She also talked about how, at his prison, there are random searches of cars in the parking lot and how "they swab your hands" inside testing "for the presence of drugs."

Michael Ratner guessed that this will be heard sometime in the fall. You can hear Abu-Jamal on Free Speech Radio, by the way. He does commentaries. If you read Amy Goodman and David Goodman's Exception to the Rulers (great book) you know that NPR wanted him to do commentaries but then chickened out when there were some protests. He does them now on Free Speech Radio.

David Gilbert was who Michael Smith visited. I don't know much about his case. Chesea Boudin is Gilbert's son. That put a face to it for me because I got to see Boudin give a speech. (Smart guy.) He was transporting bank robbers ("trying to liberate funds to fund a movement -- Black Liberation Army"). He and Kathy Boudin (Chesea's mother) were waiting in a parking lot in a U-Haul during the robbery. Those who committed the robbery then met up with them because the police would be looking for African-Americans who committed the robbery and Gilbert and Boudin are White. They were stopped by the police for some reason (maybe it was a checkpoint set up) and during the encounter, the robbers came from the back of the U-Haul and began firing and three police officers were killed. Michael Smith explained that during the sentencing, Gilbert refused to take part saying that he was a political prisoner, that the people involved were prisoners of war and that "I don't recognize the authority of your court" before turning his back. The court came down extremely hard (severly) and sentenced him to three terms of life.
Michael Smith said that the earliest Gilbert would be eligible for parole was in 2056 and right now he is already sixty-one years old. I'm not remembering him from the movie Weather Underground which I did see. C.I. gave me Thai Jones' A Radical Line (great book) but he's got only on two pages in that book. The longer of the two is where Thai Jones is talking about how he is a child living undercover with his parents (Jeff Jones and Eleanor Raskin). This is page 271:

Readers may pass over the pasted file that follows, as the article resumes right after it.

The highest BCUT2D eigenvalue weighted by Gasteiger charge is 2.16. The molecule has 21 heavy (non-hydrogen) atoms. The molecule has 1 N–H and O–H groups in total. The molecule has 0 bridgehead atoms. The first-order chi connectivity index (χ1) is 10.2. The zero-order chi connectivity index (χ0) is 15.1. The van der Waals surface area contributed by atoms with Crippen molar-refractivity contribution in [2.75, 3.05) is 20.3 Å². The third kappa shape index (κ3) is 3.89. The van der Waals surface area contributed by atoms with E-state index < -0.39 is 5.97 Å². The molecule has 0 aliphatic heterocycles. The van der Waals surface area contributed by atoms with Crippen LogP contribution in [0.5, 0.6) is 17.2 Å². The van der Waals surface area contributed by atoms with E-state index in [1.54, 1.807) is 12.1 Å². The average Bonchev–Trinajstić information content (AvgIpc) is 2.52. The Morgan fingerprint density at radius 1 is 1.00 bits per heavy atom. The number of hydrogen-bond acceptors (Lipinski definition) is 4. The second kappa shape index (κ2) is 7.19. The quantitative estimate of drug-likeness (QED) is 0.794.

He and Eleanor were both listening to the radio in their bedroom when the announcer flashed in with breaking news: a botched armored truck robbery in Rockland County, two police-officers and a security guard dead, four unidentified people -- two whites and two blacks -- in custody. My parents looked at each other and had the exact same thought: I bet they're friends of ours.
"No matter how this unfolds," Jeff said to her, "our lives are not going to be the same." There was no explicit reason that the trail should lead to us and nothing we could do to avoid trouble. Jeff and Eleanor took me to school and then went to work. The story of the Brink's robbery developed throughout the day. The suspects' names were released and that initial hunch had been correct: Kathy Boudin, Judy Clark, and David Gilbert were old, old friends.

Michael Smith and Michael Ratner talked about how Gilbert has written a book called No Surrender. You can also find some of his writings by clicking here.

Check out Wally's "THIS JUST IN! PSYCHIC CASEY SAYS 'HONEY, THEY SHRUNK THE ARMY!'" and I'm closing with C.I.'s "Iraq snapshot:"

Chaos and violence continue in Iraq. Elsewhere some merely strike poses.